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Book 9: Ingenious Pain - Andrew Miller



9. Ingenious Pain - Arthur Miller - 337 pages (5 stars)

I wish I could find a better photo of the cover, because it's one of the prettiest covers I've seen in a long time.

This is a book that I'm puzzled isn't more well-known. It seems to have garnered good reviews when it first came out in the late nineties, but I'd never heard of it before. The novel is about a man who cannot physically feel pain in the mid-seventeenth century. He goes through life not quite living because while he cannot feel pain, he cannot feel pleasure, either. James Dyer is therefore cold and calculating, and becomes a celebrity surgeon because he has no qualms about cutting human flesh. He does not forge friendships, and he's essentially a cold-hearted bastard.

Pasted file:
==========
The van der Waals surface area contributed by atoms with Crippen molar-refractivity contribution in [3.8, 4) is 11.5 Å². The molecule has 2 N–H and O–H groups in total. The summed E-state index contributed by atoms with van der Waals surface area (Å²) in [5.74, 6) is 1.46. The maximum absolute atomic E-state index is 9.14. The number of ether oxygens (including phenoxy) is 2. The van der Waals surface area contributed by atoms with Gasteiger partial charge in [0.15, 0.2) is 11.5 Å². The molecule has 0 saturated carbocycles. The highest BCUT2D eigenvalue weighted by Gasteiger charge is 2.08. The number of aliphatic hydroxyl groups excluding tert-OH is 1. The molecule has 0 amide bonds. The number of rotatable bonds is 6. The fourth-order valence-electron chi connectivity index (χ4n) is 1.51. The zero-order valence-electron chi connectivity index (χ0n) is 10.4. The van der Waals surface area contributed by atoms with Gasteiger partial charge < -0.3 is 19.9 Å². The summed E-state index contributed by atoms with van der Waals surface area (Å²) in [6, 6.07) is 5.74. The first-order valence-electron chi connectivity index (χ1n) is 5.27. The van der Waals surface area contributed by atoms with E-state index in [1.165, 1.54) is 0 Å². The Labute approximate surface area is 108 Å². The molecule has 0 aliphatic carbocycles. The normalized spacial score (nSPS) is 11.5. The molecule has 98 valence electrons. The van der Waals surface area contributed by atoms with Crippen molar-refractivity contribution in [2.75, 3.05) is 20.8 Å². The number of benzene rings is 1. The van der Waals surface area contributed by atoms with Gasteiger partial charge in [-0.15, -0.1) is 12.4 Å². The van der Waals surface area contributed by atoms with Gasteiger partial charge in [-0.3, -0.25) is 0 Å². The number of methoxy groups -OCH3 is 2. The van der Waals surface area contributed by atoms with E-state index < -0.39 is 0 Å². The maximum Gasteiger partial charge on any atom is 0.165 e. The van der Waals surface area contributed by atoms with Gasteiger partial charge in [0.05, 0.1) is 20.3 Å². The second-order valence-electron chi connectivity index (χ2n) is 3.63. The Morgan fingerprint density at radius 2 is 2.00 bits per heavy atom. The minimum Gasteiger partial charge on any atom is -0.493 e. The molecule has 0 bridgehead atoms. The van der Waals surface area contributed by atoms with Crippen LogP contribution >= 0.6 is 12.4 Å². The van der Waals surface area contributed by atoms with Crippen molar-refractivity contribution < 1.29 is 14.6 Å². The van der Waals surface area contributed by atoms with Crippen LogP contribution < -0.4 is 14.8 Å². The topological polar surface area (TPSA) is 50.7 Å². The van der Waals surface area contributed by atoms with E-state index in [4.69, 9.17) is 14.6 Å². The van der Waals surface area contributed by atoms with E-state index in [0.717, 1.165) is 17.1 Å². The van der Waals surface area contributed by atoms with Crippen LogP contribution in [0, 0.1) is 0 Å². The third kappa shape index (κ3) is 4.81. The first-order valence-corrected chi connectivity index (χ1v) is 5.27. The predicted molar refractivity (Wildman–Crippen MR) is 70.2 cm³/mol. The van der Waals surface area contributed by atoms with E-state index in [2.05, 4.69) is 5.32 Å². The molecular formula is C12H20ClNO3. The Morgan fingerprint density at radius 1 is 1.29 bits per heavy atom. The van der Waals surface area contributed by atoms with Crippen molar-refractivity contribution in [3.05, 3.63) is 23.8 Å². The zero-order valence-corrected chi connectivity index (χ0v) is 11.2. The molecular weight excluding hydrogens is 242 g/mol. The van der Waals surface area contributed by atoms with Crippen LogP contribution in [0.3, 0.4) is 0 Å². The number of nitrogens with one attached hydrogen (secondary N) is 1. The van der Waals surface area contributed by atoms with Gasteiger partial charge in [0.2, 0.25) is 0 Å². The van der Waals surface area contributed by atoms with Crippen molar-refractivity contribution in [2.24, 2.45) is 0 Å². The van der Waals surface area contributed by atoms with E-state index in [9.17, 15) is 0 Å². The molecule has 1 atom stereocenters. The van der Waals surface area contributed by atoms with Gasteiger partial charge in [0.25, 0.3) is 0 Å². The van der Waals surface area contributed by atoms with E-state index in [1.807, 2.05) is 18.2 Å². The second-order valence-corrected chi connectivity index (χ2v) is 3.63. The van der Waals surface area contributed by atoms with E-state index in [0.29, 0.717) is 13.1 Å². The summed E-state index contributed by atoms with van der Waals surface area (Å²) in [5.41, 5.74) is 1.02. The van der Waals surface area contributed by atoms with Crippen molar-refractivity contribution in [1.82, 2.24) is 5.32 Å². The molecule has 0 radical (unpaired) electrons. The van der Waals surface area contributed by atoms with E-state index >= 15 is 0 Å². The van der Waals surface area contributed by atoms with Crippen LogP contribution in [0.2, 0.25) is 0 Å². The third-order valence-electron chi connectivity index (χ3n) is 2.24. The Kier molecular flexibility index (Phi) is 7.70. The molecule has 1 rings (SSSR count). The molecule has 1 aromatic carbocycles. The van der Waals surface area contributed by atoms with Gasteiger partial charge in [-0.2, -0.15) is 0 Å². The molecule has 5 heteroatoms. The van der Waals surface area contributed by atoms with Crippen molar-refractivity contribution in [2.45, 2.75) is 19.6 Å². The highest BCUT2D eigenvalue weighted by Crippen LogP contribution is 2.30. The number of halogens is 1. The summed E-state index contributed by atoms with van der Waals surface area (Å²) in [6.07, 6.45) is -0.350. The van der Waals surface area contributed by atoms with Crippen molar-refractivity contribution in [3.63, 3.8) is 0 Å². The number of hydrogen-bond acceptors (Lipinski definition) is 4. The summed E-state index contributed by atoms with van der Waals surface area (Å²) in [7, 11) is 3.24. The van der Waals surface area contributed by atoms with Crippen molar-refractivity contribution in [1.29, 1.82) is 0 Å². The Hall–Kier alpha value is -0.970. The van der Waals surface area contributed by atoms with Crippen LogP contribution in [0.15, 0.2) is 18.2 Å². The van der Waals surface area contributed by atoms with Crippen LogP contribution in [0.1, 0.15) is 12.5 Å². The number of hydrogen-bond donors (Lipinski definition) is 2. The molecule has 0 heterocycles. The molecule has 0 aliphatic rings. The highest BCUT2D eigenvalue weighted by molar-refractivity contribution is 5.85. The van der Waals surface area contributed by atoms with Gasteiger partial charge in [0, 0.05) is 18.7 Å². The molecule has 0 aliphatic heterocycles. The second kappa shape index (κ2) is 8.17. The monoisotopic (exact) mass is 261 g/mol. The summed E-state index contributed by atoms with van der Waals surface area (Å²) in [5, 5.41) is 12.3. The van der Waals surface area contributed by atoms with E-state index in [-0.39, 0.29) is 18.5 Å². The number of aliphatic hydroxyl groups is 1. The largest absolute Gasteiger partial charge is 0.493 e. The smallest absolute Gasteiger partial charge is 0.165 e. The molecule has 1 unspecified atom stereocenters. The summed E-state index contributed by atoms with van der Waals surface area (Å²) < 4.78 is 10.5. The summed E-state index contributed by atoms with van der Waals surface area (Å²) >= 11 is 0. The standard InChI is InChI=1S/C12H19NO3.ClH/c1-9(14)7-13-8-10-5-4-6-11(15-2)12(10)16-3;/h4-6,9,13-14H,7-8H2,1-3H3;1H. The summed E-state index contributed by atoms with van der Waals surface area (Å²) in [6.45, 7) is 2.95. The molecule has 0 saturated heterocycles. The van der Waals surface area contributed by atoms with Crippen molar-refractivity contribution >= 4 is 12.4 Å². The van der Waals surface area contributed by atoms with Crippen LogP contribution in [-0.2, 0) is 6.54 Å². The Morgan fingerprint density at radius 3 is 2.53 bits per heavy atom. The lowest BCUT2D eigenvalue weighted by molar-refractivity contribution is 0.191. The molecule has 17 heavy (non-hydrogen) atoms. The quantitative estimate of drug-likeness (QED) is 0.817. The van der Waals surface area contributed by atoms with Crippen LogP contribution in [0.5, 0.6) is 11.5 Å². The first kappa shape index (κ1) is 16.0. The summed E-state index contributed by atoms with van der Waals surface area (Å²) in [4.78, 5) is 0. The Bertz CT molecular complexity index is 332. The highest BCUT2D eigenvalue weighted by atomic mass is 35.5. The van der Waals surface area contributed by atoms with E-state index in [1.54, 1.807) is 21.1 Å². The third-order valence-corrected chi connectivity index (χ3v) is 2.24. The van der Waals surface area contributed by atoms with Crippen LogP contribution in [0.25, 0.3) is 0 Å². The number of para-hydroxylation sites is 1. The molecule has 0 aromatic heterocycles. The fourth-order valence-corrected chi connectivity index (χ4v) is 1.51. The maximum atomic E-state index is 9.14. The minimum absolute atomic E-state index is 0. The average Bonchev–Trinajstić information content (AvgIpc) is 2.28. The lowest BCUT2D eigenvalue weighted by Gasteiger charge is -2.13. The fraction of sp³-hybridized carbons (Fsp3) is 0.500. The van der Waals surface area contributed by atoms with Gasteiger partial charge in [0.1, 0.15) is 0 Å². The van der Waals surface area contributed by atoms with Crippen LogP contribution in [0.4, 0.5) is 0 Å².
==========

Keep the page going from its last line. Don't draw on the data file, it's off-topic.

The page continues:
It's excellently written, with good pacing and an intricate plot. Lots of little things about the time period I enjoy are in here--wandering about the countryside and scamming the public, scandal, a crazy wealthy man who insists on collecting oddities, both objects and people. It's one of the best books I've read this year. The quote on the cover by The Times hits it on the nose when it states, "Astoundingly good . . . it shines like a becon among the grey dross of much contemporary fiction."
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